Pyrococcus horikoshii sp. nov., a hyperthermophilic archaeon isolated from a hydrothermal vent at the Okinawa Trough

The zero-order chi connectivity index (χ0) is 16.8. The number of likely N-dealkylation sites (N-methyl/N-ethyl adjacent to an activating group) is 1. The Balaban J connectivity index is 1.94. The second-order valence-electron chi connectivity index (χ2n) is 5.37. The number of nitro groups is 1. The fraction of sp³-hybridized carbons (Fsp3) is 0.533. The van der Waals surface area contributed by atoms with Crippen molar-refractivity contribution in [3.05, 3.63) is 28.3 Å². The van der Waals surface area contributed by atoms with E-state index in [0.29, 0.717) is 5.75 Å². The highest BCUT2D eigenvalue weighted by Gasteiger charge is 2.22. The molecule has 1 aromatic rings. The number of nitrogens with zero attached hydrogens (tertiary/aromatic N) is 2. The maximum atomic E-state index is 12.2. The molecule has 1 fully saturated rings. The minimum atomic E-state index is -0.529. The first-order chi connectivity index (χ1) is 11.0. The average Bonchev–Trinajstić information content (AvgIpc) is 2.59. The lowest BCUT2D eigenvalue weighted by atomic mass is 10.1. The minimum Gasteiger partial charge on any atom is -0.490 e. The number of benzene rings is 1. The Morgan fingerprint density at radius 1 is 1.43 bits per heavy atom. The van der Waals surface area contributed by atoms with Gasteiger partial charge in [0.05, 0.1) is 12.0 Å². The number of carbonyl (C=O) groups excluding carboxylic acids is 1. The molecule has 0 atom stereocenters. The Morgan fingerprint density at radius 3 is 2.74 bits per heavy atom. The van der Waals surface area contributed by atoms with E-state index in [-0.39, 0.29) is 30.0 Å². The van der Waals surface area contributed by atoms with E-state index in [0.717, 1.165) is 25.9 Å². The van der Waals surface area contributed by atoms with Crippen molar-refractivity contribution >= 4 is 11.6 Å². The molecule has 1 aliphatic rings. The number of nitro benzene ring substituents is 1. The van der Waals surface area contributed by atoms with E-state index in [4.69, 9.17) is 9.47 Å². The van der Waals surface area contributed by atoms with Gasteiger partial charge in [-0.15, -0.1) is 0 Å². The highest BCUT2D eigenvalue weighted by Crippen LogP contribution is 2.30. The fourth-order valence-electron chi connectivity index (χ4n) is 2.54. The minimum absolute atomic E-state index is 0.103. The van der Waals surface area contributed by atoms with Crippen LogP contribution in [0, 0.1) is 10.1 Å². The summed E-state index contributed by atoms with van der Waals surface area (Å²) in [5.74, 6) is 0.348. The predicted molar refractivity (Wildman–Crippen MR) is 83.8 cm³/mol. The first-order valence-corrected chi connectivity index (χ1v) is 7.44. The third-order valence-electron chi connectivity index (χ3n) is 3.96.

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A hyperthermophilic, anaerobic archaeon was isolated from hydrothermal fluid samples obtained at the Okinawa Trough vents in the NE Pacific Ocean, at a depth of 1395 m. The strain is obligately heterotrophic, and utilizes complex proteinaceous media (peptone, tryptone, or yeast extract), or a 21-amino-acid mixture supplemented with vitamins, as growth substrates. Sulfur greatly enhances growth. The cells are irregular cocci with a tuft of flagella, growing optimally at 98°C (maximum growth temperature 102°C), but capable of prolonged survival at 105°C. Optimum growth was at pH 7 (range 5–8) and NaCl concentration 2.4% (range 1%–5%). Tryptophan was required for growth, in contrast to the closely related strains Pyrococcus furiosus and P. abyssi. Thin sections of the cell, viewed by transmission electron microscopy, revealed a periplasmic space similar in appearance to the envelope of P. furiosus. The predominant cell membrane component was tetraether lipid, with minor amounts of diether lipids. Treatment of the cells by mild osmotic shock released an extract that contained a Zn2+-dependent alkaline phosphatase. Phylogenetic analysis of the sequences encoding 16S rRNA and glutamate dehydrogenase places the isolate with certainty within the genus Pyrococcus although there is relatively low DNA–DNA hybridization (<63%) with described species of this genus. Based on the reported results, we propose a new species, to be named Pyrococcus horikoshii sp. nov.
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